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A Winning Campaign for Prospective MBA Students

While many Americans have their eye on a big election this November, higher education marketers all around the world are counting down to a different kind of deadline.

Whether your next intake of students is this spring or next autumn, it’s important to remember that prospective students cast their votes every day of the year. How can you influence candidates to elect your university?

Here are five lessons from the 2016 presidential campaign trail to optimize your enrollment results right now.

1) Identify Your Swing Students

There are 50 states in the Union, but in every campaign, contenders focus on handful of swing states (think Ohio and Florida) that will decide the election. With only 24 hours in the day and a finite amount of time, it is critical to campaign where the deciding votes are.

Likewise, many undergraduate and graduate programs receive applications from all over the world, but some prospects will provide a better return on investment.

For optimal use of time and resources, analyze your acceptance yields by country or region to determine where to spend your time and energy on recruitment fairs, digital advertising, and targeted communications.

Segment your audience. Identify and nurture the strongest candidates who are most likely to accept this admissions cycle. Establish persuasive calls-to-action. Nurture longer-term candidates in your pipeline through lead nurturing campaigns.

2) Prepare, Prepare, Prepare

Debates always have the potential to be game changers. There is no doubt that both the Republican and Democratic contenders are preparing intensely for the upcoming debates next week. While NBC’s Lester Holt is probably not going to show up to moderate your next MBA information session, there is an important take away from the upcoming debate showdown in Charleston, SC… Be prepared.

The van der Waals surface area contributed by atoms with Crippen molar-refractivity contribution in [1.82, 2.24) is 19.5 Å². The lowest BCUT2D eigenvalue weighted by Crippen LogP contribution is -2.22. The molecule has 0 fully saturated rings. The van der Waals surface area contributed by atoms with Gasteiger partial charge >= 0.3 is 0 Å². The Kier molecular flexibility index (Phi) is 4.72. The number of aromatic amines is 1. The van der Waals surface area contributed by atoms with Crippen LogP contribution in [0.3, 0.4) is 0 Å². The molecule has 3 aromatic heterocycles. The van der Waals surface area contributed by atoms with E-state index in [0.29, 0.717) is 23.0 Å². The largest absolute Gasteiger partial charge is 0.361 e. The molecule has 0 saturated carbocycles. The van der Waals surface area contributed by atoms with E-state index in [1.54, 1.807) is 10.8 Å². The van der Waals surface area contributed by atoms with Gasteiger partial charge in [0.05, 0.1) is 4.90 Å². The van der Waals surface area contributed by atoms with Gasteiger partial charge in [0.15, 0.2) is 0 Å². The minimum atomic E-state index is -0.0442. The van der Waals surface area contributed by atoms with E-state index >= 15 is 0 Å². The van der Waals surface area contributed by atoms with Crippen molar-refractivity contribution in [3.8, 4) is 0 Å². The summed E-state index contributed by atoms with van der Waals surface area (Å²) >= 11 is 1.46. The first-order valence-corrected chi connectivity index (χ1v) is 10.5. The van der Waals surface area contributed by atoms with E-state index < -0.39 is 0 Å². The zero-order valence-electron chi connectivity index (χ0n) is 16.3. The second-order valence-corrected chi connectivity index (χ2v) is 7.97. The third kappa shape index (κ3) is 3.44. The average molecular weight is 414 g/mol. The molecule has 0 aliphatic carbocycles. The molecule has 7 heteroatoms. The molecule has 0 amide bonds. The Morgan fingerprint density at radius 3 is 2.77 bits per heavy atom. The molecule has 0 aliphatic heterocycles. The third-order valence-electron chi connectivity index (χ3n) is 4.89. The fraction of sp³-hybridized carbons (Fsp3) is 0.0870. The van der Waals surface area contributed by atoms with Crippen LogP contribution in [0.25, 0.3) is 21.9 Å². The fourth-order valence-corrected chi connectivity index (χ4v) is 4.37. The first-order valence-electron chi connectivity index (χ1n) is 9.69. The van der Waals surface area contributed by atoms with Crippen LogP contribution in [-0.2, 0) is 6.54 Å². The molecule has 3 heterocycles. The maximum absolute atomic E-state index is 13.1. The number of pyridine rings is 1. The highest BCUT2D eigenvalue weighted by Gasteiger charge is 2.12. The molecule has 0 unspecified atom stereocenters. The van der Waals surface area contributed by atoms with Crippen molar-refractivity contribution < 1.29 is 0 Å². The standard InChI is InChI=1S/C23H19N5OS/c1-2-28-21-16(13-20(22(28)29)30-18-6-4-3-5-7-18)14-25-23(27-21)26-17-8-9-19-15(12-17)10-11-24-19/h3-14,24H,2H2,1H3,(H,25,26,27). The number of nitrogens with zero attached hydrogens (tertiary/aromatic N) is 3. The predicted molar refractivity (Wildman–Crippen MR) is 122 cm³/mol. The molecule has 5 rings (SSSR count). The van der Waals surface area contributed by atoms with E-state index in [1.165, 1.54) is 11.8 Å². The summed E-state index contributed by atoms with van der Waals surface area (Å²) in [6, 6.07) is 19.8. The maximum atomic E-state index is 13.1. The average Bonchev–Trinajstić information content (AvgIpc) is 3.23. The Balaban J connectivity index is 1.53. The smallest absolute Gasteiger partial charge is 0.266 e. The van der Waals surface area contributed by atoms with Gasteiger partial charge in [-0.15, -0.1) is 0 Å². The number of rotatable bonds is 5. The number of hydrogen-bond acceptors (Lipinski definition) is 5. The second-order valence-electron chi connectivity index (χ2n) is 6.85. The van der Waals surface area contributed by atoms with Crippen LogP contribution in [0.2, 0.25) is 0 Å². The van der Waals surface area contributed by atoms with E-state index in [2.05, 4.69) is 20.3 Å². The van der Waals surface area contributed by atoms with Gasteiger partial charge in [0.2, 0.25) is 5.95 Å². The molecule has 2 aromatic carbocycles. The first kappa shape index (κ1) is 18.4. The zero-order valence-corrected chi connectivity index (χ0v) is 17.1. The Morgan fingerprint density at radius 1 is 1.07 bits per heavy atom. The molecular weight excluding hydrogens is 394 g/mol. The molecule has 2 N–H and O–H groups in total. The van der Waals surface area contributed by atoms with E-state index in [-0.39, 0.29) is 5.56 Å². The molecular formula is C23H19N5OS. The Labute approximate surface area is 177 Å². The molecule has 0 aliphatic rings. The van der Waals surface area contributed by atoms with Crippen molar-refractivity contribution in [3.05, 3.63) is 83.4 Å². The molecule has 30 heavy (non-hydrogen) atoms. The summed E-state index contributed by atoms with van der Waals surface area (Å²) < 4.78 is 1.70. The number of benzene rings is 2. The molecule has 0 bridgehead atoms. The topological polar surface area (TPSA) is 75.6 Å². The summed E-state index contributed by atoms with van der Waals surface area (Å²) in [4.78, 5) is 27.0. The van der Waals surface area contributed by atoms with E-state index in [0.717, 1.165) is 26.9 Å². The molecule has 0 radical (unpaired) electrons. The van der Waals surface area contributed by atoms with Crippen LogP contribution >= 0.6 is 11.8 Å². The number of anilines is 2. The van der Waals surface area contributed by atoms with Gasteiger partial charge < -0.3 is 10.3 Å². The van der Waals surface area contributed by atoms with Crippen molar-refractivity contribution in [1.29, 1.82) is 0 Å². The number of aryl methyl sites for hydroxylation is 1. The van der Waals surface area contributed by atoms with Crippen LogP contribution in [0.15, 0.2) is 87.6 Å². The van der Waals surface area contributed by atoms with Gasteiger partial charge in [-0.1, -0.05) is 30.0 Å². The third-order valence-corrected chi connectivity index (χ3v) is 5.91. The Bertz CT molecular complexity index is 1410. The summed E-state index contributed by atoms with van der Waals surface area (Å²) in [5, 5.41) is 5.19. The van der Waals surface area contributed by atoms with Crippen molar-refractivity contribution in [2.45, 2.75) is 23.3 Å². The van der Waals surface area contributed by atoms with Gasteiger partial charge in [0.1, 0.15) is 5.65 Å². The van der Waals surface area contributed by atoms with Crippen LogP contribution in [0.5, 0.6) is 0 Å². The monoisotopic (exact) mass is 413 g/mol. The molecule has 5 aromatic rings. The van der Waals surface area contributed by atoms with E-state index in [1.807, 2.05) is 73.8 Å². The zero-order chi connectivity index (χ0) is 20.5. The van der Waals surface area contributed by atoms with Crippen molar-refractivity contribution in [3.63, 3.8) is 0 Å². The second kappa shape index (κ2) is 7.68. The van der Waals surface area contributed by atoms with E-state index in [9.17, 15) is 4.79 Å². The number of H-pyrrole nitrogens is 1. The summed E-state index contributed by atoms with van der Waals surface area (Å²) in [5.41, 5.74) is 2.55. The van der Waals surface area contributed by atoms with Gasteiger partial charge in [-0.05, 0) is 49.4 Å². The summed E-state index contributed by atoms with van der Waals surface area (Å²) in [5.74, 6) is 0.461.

Many candidates are shopping around and will have probing questions. You know the content of your presentation better than anyone else, but look at it from the outside from a prospective student’s point of view. What questions would you want answered? What is the perception of your program relative to the competition? What concerns need to be addressed? How will you convey your unique value proposition? Identify a compelling and persuasive argument that sets your program apart.

3) Channel #42 to be #1

It was thought that Bill Clinton, the 42nd President of the United States, delivered one of the most substantive speeches of both 2012 conventions due to his ability to make a strong argument. High praise even came from a GOP strategist who acknowledged that Clinton’s speech “tilted the scale.” Commentators on both sides complimented the specificity and delivery, including a prominent Fox News analyst who opined that nobody “can frame an argument more effectively than (Bill Clinton) can.”

Like a party convention, an information session is a key opportunity to influence constituents. While we call them “information sessions,” consider these ubiquitous recruiting events as influential sessions as well.

While candidates are seeking information – “the nuts and bolts” of program curriculum and the admissions process – they are also an important opportunity to convince prospects that your business school provides the best value proposition. Speak in terms of benefits rather than features.

4) Storytelling that Sells

Presidential candidates such as Dr. Ben Carson show that one of the most effective strategies to connect with coveted voters is by sharing your personal biography.

Take a page from his playbook at your next information session. Make a connection with prospects by mentioning however briefly your own story. If you have your MBA or another graduate degree, explain your journey to show prospects you understand and can relate to their position. Have a personal conversation with your “voters” to humanize your business school.  Be real.  Authenticity wins.

5) Testimonials that Touch

Notice how presidential candidates pick up endorsements as the weeks go by. For example, former Defense secretary Leon Panetta endorsed Hillary today.

Think of the key influencers. Who matters most to each of your different personas? Be sure to segment your audience and feature their testimonials  in your “prime time” space – website, digital ads, lead nurturing campaigns. Make sure the copy is concise, compelling, and connects on a personal level.

What other “winning” strategies to you have to share?

(Note: This post was originally published on this site on October 2, 2012 and has been updated for relevancy.)

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